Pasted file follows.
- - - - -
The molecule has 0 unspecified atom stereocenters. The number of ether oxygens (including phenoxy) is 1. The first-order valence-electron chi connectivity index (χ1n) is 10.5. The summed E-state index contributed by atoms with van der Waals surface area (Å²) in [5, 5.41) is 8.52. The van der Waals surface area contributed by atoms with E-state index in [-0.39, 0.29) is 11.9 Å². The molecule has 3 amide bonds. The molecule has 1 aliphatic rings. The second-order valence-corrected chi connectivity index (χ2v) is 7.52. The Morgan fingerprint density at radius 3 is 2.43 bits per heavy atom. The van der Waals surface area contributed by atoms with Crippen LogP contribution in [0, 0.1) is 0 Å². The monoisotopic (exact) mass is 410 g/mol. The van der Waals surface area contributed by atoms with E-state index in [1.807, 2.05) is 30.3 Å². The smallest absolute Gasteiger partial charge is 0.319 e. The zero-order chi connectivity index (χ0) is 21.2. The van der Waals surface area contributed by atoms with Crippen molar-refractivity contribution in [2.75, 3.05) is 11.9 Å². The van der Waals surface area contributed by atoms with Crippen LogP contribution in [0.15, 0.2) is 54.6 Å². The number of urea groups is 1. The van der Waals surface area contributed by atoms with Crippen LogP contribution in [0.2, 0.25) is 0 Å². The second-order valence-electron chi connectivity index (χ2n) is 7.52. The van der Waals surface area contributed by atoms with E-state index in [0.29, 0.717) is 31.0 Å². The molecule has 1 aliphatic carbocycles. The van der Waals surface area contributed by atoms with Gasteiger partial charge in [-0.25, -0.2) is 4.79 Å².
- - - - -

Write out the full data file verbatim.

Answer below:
The molecule has 0 unspecified atom stereocenters. The number of ether oxygens (including phenoxy) is 1. The first-order valence-electron chi connectivity index (χ1n) is 10.5. The summed E-state index contributed by atoms with van der Waals surface area (Å²) in [5, 5.41) is 8.52. The van der Waals surface area contributed by atoms with E-state index in [-0.39, 0.29) is 11.9 Å². The molecule has 3 amide bonds. The molecule has 1 aliphatic rings. The second-order valence-corrected chi connectivity index (χ2v) is 7.52. The Morgan fingerprint density at radius 3 is 2.43 bits per heavy atom. The van der Waals surface area contributed by atoms with Crippen LogP contribution in [0, 0.1) is 0 Å². The monoisotopic (exact) mass is 410 g/mol. The van der Waals surface area contributed by atoms with E-state index in [1.807, 2.05) is 30.3 Å². The smallest absolute Gasteiger partial charge is 0.319 e. The zero-order chi connectivity index (χ0) is 21.2. The van der Waals surface area contributed by atoms with Crippen molar-refractivity contribution in [2.75, 3.05) is 11.9 Å². The van der Waals surface area contributed by atoms with Crippen LogP contribution in [0.15, 0.2) is 54.6 Å². The number of urea groups is 1. The van der Waals surface area contributed by atoms with Crippen LogP contribution in [0.2, 0.25) is 0 Å². The second-order valence-electron chi connectivity index (χ2n) is 7.52. The van der Waals surface area contributed by atoms with E-state index in [0.29, 0.717) is 31.0 Å². The molecule has 1 aliphatic carbocycles. The van der Waals surface area contributed by atoms with Gasteiger partial charge in [-0.25, -0.2) is 4.79 Å².